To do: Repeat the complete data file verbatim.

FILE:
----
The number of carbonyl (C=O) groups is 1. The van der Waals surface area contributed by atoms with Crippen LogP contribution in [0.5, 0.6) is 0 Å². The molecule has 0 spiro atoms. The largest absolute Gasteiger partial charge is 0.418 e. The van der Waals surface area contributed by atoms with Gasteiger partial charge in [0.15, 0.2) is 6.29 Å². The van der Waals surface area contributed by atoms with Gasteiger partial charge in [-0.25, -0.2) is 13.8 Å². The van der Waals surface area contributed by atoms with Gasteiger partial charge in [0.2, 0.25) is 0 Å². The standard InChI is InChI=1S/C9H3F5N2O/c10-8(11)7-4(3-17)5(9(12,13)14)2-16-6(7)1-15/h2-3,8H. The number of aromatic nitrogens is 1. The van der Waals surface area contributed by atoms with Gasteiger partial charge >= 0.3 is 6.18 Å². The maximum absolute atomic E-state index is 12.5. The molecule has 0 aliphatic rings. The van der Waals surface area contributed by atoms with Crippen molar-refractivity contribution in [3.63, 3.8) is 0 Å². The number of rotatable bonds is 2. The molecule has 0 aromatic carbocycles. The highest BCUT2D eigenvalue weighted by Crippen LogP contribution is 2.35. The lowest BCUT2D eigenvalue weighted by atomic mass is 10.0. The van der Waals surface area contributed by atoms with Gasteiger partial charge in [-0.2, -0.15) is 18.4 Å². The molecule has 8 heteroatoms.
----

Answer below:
The number of carbonyl (C=O) groups is 1. The van der Waals surface area contributed by atoms with Crippen LogP contribution in [0.5, 0.6) is 0 Å². The molecule has 0 spiro atoms. The largest absolute Gasteiger partial charge is 0.418 e. The van der Waals surface area contributed by atoms with Gasteiger partial charge in [0.15, 0.2) is 6.29 Å². The van der Waals surface area contributed by atoms with Gasteiger partial charge in [-0.25, -0.2) is 13.8 Å². The van der Waals surface area contributed by atoms with Gasteiger partial charge in [0.2, 0.25) is 0 Å². The standard InChI is InChI=1S/C9H3F5N2O/c10-8(11)7-4(3-17)5(9(12,13)14)2-16-6(7)1-15/h2-3,8H. The number of aromatic nitrogens is 1. The van der Waals surface area contributed by atoms with Gasteiger partial charge >= 0.3 is 6.18 Å². The maximum absolute atomic E-state index is 12.5. The molecule has 0 aliphatic rings. The van der Waals surface area contributed by atoms with Crippen molar-refractivity contribution in [3.63, 3.8) is 0 Å². The number of rotatable bonds is 2. The molecule has 0 aromatic carbocycles. The highest BCUT2D eigenvalue weighted by Crippen LogP contribution is 2.35. The lowest BCUT2D eigenvalue weighted by atomic mass is 10.0. The van der Waals surface area contributed by atoms with Gasteiger partial charge in [-0.2, -0.15) is 18.4 Å². The molecule has 8 heteroatoms.